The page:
Yes, it’s true.
I’ve finally watched an anime title I not only tolerated, but actively liked enough to watch a second time.
On the advice of several friends and acquaintances, Steph and I added two classic anime films to our Netflix queue a while back. They’re by Hayao Miyazaki, who is considered one of the masters, and our friends who know us (and the details of our aversion to anime) assured us the films did not have most of the elements that we find distasteful.
The first one we got was Spirited Away. Now, I’ve never liked Japanese mythology, and the story was chock full of it (a little girl and her parents get pulled into a spirit world; her parents get turned into pigs, and she ends up having to work at a bath house for spirits in the hopes of trying to free them) — so it will be no great surprise to anyone when I tell you that my reaction was pretty much, “What the hell?” I sat through the weirdness thinking that so many people had recommended it, there had to be some sort of payoff at the end. Nope. Not for me, anyway. Apparently this movie is the highest-grossing movie in Japan, which just goes to show I do not understand the Japanese culture at all.
The next one we got was Kiki’s Delivery Service, which is the story of a 13-year old witch who is spending a year living on her own as part of her apprenticeship. This one was somewhat better — it didn’t send me running for the hills — as the strong voice talents of Kirsten Dunst as Kiki and Phil Hartman as her cat Jiji provided enough of a draw for me to get into the story. Once I was in, I enjoyed it.
Both of these two movies contained trailers for the third movie, Castle in the Sky. We got it almost a month ago and finally found time earlier this week to screen it; with the kids in school, we’ve had to restrict movie watching on school nights and we had decided we definitely didn’t want to let them watch it with us (like we made the mistake of doing with Spirited Away).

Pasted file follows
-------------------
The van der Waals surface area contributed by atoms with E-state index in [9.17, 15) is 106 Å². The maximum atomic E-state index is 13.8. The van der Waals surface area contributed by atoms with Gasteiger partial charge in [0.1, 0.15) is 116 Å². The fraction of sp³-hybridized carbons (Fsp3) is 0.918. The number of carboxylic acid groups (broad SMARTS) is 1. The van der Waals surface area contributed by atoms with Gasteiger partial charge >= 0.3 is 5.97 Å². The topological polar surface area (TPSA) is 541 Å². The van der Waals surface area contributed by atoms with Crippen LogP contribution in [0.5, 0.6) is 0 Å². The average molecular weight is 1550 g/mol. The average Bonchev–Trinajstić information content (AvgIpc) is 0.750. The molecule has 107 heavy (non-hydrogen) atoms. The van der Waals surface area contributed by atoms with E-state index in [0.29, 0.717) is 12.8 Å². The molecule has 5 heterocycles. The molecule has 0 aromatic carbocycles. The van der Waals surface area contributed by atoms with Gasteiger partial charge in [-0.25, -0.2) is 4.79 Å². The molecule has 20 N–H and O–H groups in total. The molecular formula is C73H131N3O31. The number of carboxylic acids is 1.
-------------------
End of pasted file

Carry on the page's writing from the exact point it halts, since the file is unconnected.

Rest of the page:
Wow. What an awesome movie. There’s a reason this one is considered one of Miyazaki’s best. Lots of pulp and steampunk elements (awesome big airships! robots!) combine with a very touching story about Pazu, the young and determined boy who champions Sheeta, a girl who floated down out of the sky one night into his life. Sheeta inherited a magical crystal and is being chased both by a notorious group of sky pirates as well as the army, headed by the sinister Muska. The key to Pazu and Sheeta’s quest is the legenedary floating castle of Laputa, ancient home of a powerful, technologically advanced people. It’s got action, humor, more than a hint of demure romance, but most importantly it makes you care about the characters and the world they are unwittingly struggling to save. Again, there are some big voice talents — Anna Paquin as Sheeta, James Van Der Beek as Pazu, Cloris Leachman as the unflappable pirate Captain “Mom” Dola, Mandy Patinkin as the pirate Louis, and Mark Hamil as the creepy yet seductive Muska. Mark Hamil’s performance in particular deserves a shout-out — watching it the second time tonight with the kids, I listened for the verbal cues that I missed the first time to tell me Muska was Mark Hamil and came away empty-handed; had I not seen the behind-the-scenes, I’d not have known. He does a fantastic job.
Needless to say, the kids loved the movie, as do Stephanie and I. On the Amazon wishlist it goes, and if you’re looking for a good family friendly tale, give it a thought.